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Crossroads Timeline- Ancient Sojourns through the Holy Land

Based on “A Historical Survey of the Jewish Population in Palestine Presented to the United Nations in 1947 by Vaad Leumi on Behalf of the Creation of a Jewish State.”

ca. 3000 B.C.E.- The official symbol of Narmer, founder of Egypt’s 1st Dynasty and the first pharaoh to unite the country, appears on an Early Bronze Age vessel discovered in the Negev city of Arad, suggesting trade between Egypt and Israel .

ca. 2350 B.C.E.- Sargon the Great, the king of Akkad, claims to have campaigned as far north as the Mediterranean, as well as “Cedar Mountain,” which may refer to the Lebanon.

ca. 22nd century B.C.E.- A tomb inscription of a Sixth-Dynasty military officer discusses an Egyptian military campaign probably directed against cities in Israel and the destruction of vines, fig trees and fortified towns.

ca. 20th century B.C.E.- The great Egyptian tale of Sinuhe recounts how a royal attaché left the service of Sesostris I to live among the tribes inhabiting the land of Israel.

17th to 16th centuries B.C.E.- The Hyksos, a Semitic-speaking people from the Levant, invade northern Egypt, which absorbs elements of Semitic culture, language and religious beliefs.

15th century B.C.E.- Pharaoh Thutmose I claims to have campaigned as far east as the Euphrates river

15th century B.C.E.- Pharaoh Thutmose III conducts at least 16 military campaigns in the southern Levant, conquering the Canaanite city of Megiddo and demanding tributary revenue from various Canaanite city-states.

15th century B.C.E.- Amenhotep II campaigns in the southern Levant.

14th century B.C.E.- 400 cuneiform tablets at Tell el-Amarna in Egypt detail diplomatic correspondence between Egypt and Canaanite city-states.

14th century B.C.E.- The expansion of the Hittite empire into southern Syria threatens Egypt’s monopoly on vassal revenue.

13th century B.C.E.- Pharaoh Seti I campaigns in the Levant and erects a victory stela in the Canaanite city of Beit Shean, which houses an Egyptian garrison.

ca. 1275 B.C.E.- Pharaoh Ramses II battles the Hittites near the Syrian town of Kadesh.

ca. 1207 B.C.E.- Pharaoh Merneptah’s stela commemorates victories over the Libyans, Canaan and Israel, serving as the earliest extra-Biblical reference to the name Israel in antiquity.

12th century B.C.E.- Pharaoh Ramses III erects a statue of himself alongside the victory stela of Seti I in the city of Beth-shan.

ca. 1185 B.C.E.- The Philistines, “Sea Peoples” from the Aegean Sea, attack Egypt but retreat and conquer coastal areas of Canaan.

11th century- The Egyptian Report of Wen-Amon relates a trading expedition to Byblos, a port city in Lebanon.

ca. 925 B.C.E.- Pharaoh Shoshenq I, known as Shishak in the Bible, erects an inscription in Thebes that claims domination over various Israelite cities; an ancient fragment from the city of Megiddo confirms his local campaigns.

9th century B.C.E.- King Assurnasirpal II expands the Assyrian empire into Syria.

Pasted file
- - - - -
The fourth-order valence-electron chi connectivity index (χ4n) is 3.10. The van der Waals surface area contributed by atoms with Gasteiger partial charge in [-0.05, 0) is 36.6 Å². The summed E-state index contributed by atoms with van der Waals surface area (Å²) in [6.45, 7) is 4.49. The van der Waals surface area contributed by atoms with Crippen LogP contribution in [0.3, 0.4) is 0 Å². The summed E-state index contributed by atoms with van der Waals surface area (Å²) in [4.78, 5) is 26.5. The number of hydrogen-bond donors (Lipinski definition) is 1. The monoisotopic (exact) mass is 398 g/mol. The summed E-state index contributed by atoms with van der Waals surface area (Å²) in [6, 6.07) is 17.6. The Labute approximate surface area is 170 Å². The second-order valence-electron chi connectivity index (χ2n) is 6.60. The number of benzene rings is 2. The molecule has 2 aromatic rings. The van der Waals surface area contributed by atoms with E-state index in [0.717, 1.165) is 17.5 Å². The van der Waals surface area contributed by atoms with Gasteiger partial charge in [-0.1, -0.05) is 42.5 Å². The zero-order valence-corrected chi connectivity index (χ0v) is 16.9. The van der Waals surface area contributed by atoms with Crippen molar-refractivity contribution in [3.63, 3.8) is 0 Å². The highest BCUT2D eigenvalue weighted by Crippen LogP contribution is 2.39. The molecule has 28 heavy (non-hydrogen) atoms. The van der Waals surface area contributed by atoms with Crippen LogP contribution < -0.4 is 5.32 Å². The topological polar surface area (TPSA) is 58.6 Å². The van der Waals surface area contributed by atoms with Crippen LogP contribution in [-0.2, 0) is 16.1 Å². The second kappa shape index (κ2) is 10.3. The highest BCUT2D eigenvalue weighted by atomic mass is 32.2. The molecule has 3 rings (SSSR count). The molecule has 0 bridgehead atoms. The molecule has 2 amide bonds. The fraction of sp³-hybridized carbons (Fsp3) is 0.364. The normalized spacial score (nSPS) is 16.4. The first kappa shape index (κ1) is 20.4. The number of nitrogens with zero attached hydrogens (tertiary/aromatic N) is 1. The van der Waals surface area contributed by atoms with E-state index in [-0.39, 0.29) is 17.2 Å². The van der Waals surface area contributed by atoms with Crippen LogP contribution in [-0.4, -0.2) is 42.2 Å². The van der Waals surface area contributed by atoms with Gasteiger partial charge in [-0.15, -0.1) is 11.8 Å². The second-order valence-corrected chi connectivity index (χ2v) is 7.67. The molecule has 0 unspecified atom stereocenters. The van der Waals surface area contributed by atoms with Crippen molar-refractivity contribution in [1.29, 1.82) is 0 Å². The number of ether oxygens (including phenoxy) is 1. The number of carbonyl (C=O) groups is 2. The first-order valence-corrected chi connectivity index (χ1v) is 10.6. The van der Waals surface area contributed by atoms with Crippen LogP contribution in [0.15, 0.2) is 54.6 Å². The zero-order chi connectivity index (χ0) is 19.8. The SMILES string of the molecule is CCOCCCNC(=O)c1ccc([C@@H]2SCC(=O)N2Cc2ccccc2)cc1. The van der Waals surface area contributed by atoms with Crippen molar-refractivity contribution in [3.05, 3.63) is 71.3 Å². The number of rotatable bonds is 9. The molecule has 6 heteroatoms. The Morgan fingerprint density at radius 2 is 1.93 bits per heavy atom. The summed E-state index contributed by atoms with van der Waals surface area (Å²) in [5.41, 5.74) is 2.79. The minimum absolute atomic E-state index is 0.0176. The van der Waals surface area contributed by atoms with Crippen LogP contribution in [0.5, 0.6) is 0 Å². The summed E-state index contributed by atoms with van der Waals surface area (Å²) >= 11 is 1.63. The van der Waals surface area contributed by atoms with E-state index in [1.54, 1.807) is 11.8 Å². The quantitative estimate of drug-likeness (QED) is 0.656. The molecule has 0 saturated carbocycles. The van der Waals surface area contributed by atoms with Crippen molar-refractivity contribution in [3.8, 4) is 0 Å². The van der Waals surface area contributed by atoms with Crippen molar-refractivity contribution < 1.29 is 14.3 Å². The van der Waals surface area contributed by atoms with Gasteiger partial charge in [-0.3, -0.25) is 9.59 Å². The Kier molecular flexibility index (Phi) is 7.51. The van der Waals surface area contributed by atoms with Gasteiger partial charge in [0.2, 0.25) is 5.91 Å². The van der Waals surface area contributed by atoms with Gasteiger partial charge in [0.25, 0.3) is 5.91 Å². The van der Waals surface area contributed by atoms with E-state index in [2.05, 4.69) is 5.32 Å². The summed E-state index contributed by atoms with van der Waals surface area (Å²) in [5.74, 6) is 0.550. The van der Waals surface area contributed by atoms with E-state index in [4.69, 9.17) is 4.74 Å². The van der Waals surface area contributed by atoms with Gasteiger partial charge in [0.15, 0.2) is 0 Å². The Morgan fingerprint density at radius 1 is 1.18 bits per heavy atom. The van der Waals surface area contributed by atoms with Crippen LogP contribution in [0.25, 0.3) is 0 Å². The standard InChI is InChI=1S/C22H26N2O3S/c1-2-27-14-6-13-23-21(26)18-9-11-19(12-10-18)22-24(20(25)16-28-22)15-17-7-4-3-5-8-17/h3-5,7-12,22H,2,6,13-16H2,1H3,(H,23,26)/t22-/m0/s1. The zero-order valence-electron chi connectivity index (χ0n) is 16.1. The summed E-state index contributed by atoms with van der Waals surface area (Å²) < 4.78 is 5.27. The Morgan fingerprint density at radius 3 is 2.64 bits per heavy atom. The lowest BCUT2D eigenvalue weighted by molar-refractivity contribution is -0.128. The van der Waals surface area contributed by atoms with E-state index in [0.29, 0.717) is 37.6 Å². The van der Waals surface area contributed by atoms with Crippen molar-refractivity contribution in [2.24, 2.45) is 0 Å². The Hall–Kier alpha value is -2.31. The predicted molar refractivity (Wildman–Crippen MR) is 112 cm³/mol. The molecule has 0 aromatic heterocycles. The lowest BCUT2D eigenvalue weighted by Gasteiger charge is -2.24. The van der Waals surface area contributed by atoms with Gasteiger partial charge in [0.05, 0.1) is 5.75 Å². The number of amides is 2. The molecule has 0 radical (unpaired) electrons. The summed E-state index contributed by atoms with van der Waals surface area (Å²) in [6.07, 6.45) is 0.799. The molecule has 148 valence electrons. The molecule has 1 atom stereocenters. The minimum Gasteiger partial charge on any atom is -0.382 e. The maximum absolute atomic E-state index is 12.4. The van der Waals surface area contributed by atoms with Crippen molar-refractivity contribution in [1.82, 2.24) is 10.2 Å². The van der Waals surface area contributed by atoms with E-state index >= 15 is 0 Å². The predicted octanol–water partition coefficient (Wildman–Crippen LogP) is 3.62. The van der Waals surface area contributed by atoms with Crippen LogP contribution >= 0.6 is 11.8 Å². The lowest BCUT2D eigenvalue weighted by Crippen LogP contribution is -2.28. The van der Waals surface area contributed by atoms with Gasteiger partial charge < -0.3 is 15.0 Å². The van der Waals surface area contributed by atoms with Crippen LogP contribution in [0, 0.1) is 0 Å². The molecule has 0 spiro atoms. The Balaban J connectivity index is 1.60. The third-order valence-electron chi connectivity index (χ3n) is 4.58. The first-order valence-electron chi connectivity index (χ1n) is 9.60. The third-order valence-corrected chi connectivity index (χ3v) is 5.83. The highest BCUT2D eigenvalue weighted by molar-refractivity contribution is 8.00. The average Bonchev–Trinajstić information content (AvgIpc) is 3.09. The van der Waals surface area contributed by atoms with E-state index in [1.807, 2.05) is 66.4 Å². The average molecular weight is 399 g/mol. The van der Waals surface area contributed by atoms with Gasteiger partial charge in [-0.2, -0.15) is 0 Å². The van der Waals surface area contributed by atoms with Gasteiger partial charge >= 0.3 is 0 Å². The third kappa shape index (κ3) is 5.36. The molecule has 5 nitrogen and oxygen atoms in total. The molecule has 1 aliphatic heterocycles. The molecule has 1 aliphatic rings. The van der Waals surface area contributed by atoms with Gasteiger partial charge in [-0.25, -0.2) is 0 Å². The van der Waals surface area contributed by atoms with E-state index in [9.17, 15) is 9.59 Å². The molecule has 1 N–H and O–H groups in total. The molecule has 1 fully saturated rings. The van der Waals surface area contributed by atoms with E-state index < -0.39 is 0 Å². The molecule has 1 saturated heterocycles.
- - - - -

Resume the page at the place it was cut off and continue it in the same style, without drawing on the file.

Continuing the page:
9th century B.C.E.- King Shalmaneser III of Assyria repeatedly invades southwestern Syria several times but is rebuffed by a coalition of kings, including King Ahab of Israel.

Early 8th century B.C.E.- King Adad-nirari III of Assyria campaigns near Damascus, where he compels King Joash of Israel to pay tribute.

Mid-8th century B.C.E.- King Tiglath-Pileser III of Assyria campaigns twice against the southern Levant, destroying Damascus and annexing a large portion of Israel.

Mid-8th century B.C.E.- Arabian Queen Samsi deals in the spice trade in northern Jordan.

727 B.C.E.- King Shalmaneser V of Assyria besieges and conquers Israel’s capital Samaria.

722 B.C.E.- King Sargon II of Assyria destroys the Northern Kingdom of Israel and deports Israelites into exile.

701 B.C.E.- King Sennacherib of Assyria destroys all walled cities outside of Jerusalem, which is fails to conquer, and deports the vast majority of the Judean population.

Early 7th century B.C.E.- King Esarhaddon of Assyria uses Arab mercenaries to help his army cross the Sinai and invade Egypt.

7th century B.C.E.- King Assurbanipal of Assyria invades Egypt.

587 B.C.E.- King Nebuchadnezzar II destroys Jerusalem and deports its citizens into exile in Mesopotamia.

Roman Rule, 63 B.C.E. – 313 C.E.

132-135- Dio Cassius reports 580,000 Jewish casualties perish in the Second Roman-Jewish War, led by Simon Bar-Kokhba, confirming that a substantial Jewish population survived from the time of the destruction of the Temple in 70 C.E. (p. 19).

136- Origines Adamantius, the Egyptian-born Christian philosopher and scholar, states Jewish pilgrimages continue to the Holy Land (p. 25 and footnote p. 25).

Late 100s- Roman Emperor Septimius Severus (146-211) prohibits Christianity within the Holy Land and forbids conversion to Judaism (footnote, p. 22).

Byzantine Rule, 313 – 640 C.E.

Early 300s- Bishop Eusebius of Caesarea writes the

Greek Onomasticon, the first topographical dictionary of the Bible, and describes Jews residing in the Judean highlands (p. 20 and footnote, p. 22).